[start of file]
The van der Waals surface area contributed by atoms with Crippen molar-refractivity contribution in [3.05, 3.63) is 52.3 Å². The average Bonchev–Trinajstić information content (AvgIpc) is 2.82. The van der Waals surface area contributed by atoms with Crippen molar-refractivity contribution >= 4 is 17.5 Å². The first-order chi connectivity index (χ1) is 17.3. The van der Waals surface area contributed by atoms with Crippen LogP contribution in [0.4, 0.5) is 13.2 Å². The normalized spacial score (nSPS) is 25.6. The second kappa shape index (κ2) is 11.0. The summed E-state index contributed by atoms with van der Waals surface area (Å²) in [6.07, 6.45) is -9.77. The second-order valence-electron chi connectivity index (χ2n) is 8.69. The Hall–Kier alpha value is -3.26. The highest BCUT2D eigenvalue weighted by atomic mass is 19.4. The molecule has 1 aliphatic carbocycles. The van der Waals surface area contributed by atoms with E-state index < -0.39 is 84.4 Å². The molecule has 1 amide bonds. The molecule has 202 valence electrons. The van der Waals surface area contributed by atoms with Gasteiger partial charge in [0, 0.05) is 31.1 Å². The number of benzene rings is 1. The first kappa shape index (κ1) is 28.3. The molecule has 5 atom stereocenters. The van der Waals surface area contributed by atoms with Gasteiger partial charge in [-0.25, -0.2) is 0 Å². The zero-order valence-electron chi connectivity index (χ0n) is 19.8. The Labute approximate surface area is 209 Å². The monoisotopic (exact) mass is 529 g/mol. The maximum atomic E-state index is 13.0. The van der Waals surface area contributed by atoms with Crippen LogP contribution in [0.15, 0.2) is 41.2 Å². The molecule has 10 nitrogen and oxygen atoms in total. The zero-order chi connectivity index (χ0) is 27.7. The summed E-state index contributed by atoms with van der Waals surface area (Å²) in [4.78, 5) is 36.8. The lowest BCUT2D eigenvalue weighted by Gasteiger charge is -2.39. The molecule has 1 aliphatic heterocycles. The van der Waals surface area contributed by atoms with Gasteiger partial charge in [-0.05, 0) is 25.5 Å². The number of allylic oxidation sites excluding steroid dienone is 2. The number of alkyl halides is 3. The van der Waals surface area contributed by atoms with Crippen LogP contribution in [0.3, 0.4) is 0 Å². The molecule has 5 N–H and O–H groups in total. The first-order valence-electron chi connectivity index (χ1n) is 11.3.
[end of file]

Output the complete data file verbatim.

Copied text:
The van der Waals surface area contributed by atoms with Crippen molar-refractivity contribution in [3.05, 3.63) is 52.3 Å². The average Bonchev–Trinajstić information content (AvgIpc) is 2.82. The van der Waals surface area contributed by atoms with Crippen molar-refractivity contribution >= 4 is 17.5 Å². The first-order chi connectivity index (χ1) is 17.3. The van der Waals surface area contributed by atoms with Crippen LogP contribution in [0.4, 0.5) is 13.2 Å². The normalized spacial score (nSPS) is 25.6. The second kappa shape index (κ2) is 11.0. The summed E-state index contributed by atoms with van der Waals surface area (Å²) in [6.07, 6.45) is -9.77. The second-order valence-electron chi connectivity index (χ2n) is 8.69. The Hall–Kier alpha value is -3.26. The highest BCUT2D eigenvalue weighted by atomic mass is 19.4. The molecule has 1 aliphatic carbocycles. The van der Waals surface area contributed by atoms with E-state index < -0.39 is 84.4 Å². The molecule has 1 amide bonds. The molecule has 202 valence electrons. The van der Waals surface area contributed by atoms with Gasteiger partial charge in [0, 0.05) is 31.1 Å². The number of benzene rings is 1. The first kappa shape index (κ1) is 28.3. The molecule has 5 atom stereocenters. The van der Waals surface area contributed by atoms with Gasteiger partial charge in [-0.25, -0.2) is 0 Å². The zero-order valence-electron chi connectivity index (χ0n) is 19.8. The Labute approximate surface area is 209 Å². The monoisotopic (exact) mass is 529 g/mol. The maximum atomic E-state index is 13.0. The van der Waals surface area contributed by atoms with Crippen LogP contribution in [0.15, 0.2) is 41.2 Å². The molecule has 10 nitrogen and oxygen atoms in total. The zero-order chi connectivity index (χ0) is 27.7. The summed E-state index contributed by atoms with van der Waals surface area (Å²) in [4.78, 5) is 36.8. The lowest BCUT2D eigenvalue weighted by Gasteiger charge is -2.39. The molecule has 1 aliphatic heterocycles. The van der Waals surface area contributed by atoms with Gasteiger partial charge in [-0.05, 0) is 25.5 Å². The number of allylic oxidation sites excluding steroid dienone is 2. The number of alkyl halides is 3. The van der Waals surface area contributed by atoms with Crippen LogP contribution in [0.3, 0.4) is 0 Å². The molecule has 5 N–H and O–H groups in total. The first-order valence-electron chi connectivity index (χ1n) is 11.3.